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Minnesota bill pushes for pet adoptions, would ban dog and cat sales from commercial breeders at pet stores

Updated: February 21, 2020 03:10 PM

A new bipartisan bill that would promote pet adoptions was introduced in the Minnesota Legislature this week.

The legislation, co-sponsored by Sen. Karla Bigham, DFL-Cottage Grove, and Rep. Carlie Kotyza-Witthuhn, DFL-Eden Prairie, would ban pet stores from selling dogs and cats from commercial breeders.

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Lisa Schugel was looking to adopt a dog Thursday at the Golden Valley Animal Humane Society with her husband, Randy Schugel.

“We searched today between Coon Rapids and here. Actually we've been back here twice, we were really hoping to bring a dog home today,” she said.

With so many dogs waiting for forever homes, some who are waiting to rescue dogs from the Animal Humane Society don't understand how anyone could buy one from a store.

“All [commercial breeders] worry about is making their money. They’re not worried about the dog's health,” said Randy Schugel, who lives in Savage. 

That's partially the reason behind a new bill proposed, which would ban Minnesota pet shops from selling dogs and cats supplied by commercial breeders. If it passes, pet stores would only be allowed to host adoption events with animal shelters and rescue organizations.

“People that buy some of these animals are from some of the breeders, sometimes the animals are sick, they are costly — it's heartbreaking,” said Kathy Mock, chief government affairs officer for the Animal Humane Society.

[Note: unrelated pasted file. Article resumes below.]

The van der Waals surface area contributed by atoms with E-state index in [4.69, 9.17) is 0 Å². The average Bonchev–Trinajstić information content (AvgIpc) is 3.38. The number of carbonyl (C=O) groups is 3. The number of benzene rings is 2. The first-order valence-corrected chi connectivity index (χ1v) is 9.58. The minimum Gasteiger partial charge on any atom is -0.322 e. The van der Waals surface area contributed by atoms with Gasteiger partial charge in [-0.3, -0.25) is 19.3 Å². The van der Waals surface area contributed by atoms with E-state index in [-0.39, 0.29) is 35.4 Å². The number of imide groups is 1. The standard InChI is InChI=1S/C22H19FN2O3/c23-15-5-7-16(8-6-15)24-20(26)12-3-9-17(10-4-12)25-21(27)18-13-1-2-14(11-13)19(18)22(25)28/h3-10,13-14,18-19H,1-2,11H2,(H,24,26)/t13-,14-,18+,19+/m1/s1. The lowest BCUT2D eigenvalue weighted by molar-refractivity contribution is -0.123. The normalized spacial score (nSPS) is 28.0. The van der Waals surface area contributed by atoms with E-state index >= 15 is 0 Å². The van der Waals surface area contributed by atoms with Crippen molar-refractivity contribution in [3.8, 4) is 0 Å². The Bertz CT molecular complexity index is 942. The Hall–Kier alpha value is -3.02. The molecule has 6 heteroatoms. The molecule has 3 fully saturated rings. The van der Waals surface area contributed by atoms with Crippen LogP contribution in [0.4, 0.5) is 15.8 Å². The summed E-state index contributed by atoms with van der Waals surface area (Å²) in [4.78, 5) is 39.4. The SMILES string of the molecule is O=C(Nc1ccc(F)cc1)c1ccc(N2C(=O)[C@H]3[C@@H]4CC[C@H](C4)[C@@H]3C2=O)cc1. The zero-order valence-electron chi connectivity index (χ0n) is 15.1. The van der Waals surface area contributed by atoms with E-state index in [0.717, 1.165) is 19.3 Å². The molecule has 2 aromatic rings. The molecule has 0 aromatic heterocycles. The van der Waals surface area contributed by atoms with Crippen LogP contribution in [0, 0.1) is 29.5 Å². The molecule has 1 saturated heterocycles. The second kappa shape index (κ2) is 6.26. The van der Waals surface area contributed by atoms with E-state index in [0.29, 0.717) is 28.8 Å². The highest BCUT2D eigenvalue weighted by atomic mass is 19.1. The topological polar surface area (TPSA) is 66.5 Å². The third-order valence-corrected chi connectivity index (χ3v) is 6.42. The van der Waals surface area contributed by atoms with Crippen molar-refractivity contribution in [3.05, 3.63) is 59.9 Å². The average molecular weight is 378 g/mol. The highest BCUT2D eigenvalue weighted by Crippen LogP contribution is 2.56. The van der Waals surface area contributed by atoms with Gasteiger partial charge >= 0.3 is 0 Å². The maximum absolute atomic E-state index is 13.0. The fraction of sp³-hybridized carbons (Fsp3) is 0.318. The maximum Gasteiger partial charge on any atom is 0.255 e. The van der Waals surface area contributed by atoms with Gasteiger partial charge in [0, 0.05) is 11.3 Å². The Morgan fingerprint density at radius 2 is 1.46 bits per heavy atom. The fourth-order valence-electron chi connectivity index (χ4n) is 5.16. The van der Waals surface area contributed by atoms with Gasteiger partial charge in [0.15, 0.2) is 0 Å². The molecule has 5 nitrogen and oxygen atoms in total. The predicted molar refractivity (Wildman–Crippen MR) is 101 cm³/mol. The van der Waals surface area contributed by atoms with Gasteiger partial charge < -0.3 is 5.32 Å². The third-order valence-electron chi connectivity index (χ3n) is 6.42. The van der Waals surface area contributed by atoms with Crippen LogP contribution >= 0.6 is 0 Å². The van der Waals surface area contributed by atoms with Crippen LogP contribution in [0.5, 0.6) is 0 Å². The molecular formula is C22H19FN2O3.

Tempe was one of those dogs. 

“She definitely seemed a little traumatized,” said David Stein, who rescued Tempe with his fiancée about a year ago from a commercial breeder — otherwise referred to as a "puppy mill." 

“Any time you made any sudden movements towards her, she would cower in fear or she would go in the bathroom, even if you weren't close to her,” Stein said.

He said he wholeheartedly supports the new bill, calling it a “no-brainer.” 

“It gives you a little bit more pride knowing you're saving these dogs and you're their last chance to get them away from a terrible life that they had prior to you,” said Stein. 

The bill would not prevent individuals from going directly to breeders.

“All breeders aren't bad — I mean there are certainly good breeders. Good breeders don't sell to pet stores, they interact directly with consumers,” Mock said. 

If the bill passes, any pet shops will be subject to a civil fine of $1,000 for every violation.

Three states — Maryland, California and Maine — and more than 340 local jurisdictions across the United States — which include Roseville, Eden Prairie and St. Paul — have passed similar humane pet store laws.

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